“Even the burial of his body in the Abbey was a species of theft when you come to think of it”. George Orwell's words came into my mind as I watched the ceremonies surrounding today's 200th anniversary of the birth of Charles Dickens.
Royalty and bishops of the Established Church surrounded the tomb of the radical with Unitarian leanings. But that is part of the unique quality of the novelist and journalist whose characters and stories are so inextricably wound into the fabric of our lives. Dickens cuts across status, political orientation and religious identity. Say something is “Dickensian” and there will be few who will not understand what you mean.
I enjoyed Dickens from an early age. I had a child's version of Oliver Twist and the alarming illustration of the bullying and brutish Noah Claypole jeering “Work'us” at Oliver troubled my dreams for years. Sometimes we would read chapters of the novels aloud round the fire and by the time I left primary school, I was familiar with quite a mixed bag of Dickens' work. When I later encountered Sloppy in Our Mutual Friend, I recognised immediately the provenance of “he do the police in different voices” - my grandfather's rendition of the dialogues between Arthur Clennam and Flora Finching were without equal.
So many of Dicken's characters were gargoyles, yet in their very exaggeration, we recognise truth and a common humanity. Speaking at today's celebration, Rowan Williams said of these grotesques: “We think we have never met anyone like them. Then we think again.” Heroes, villains, figures of pathos and comedy, even the impossibly virtuous and innocent women like Little Dorrit and Little Nell, all have the capacity to capture and hold our feelings, whether of affection or revulsion.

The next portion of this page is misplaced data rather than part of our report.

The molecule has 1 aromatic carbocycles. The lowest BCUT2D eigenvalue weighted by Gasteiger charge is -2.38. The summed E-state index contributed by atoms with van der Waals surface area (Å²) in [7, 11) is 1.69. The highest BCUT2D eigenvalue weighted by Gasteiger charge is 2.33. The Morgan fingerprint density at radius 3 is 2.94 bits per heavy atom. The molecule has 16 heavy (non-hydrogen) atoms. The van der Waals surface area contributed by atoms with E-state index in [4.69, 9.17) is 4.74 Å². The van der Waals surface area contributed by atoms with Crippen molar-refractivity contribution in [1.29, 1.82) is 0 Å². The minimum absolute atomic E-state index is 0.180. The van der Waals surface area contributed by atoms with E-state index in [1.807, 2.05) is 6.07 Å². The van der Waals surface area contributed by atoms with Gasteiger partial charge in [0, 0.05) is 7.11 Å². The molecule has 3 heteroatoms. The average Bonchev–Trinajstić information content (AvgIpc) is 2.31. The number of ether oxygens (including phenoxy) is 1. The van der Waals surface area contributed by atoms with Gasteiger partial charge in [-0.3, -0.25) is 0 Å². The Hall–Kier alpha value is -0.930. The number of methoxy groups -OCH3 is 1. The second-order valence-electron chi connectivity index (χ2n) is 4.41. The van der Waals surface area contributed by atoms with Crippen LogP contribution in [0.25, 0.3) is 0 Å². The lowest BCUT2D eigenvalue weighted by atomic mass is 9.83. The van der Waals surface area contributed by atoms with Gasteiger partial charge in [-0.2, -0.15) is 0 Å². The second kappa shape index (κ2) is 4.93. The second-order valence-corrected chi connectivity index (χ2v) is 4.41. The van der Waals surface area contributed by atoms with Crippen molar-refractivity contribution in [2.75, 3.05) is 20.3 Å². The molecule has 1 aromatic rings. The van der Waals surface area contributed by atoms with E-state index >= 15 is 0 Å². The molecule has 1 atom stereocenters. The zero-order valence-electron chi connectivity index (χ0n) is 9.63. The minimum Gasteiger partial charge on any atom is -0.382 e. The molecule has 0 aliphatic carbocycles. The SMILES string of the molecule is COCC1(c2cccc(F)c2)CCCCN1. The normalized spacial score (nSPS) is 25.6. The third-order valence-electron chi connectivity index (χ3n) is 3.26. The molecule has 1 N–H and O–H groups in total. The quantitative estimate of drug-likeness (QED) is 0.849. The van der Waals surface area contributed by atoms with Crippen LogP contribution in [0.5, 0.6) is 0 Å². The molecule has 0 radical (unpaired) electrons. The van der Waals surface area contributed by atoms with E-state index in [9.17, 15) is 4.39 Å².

The laugh out loud moments and the sheer rococo exuberance of much of Dickens' work can make it easy to forget his immense skill. The depiction of the fog which opens Bleak House or the haunting passage describing Lady Dedlock walking in the rain on her estate at Chesney Wold, are passages of literary power worthy of standing with any of the great novelists of the 19th century.
The society of which Dickens wrote is in many ways strangely contemporary. The corrupt banker Merdle who ruins thousands, the impenetrable and unaccountable Circumlocution Office, the vast inequalities of wealth and power, the poor, fearful for their employment and beset by injustice and difficulty at every turn, a Gradgrindian Education Secretary – all these are instantly recognisable.
Dickens castigation of self-interested stupidity and cruelty is timeless and, for me, far from leaving a despondent feeling that nothing much changes, inspires hope. For among all the disadvantage and injustice which fill his narratives, lie the warmth, hope, humour and wondrous eccentricity which make life worth living.
It is this huge quality of humanity which, in the end, makes Charles Dickens such a great and timeless writer – to quote Orwell's words again, “a man who is generously angry... a nineteenth-century liberal, a free intelligence, a type hated with equal hatred by all the smelly little orthodoxies which are now contending for our souls.”
© Jill Segger is an Associate Director of Ekklesia with particular involvement in editorial issues. She is a freelance writer who contributes to the Church Times, Catholic Herald, Tribune, Reform and The Friend, among other publications. Jill is an active Quaker. See: http://www.journalistdirectory.com/journalist/TQig/Jill-Segger  You can follow Jill on Twitter at: http://www.twitter.com/quakerpen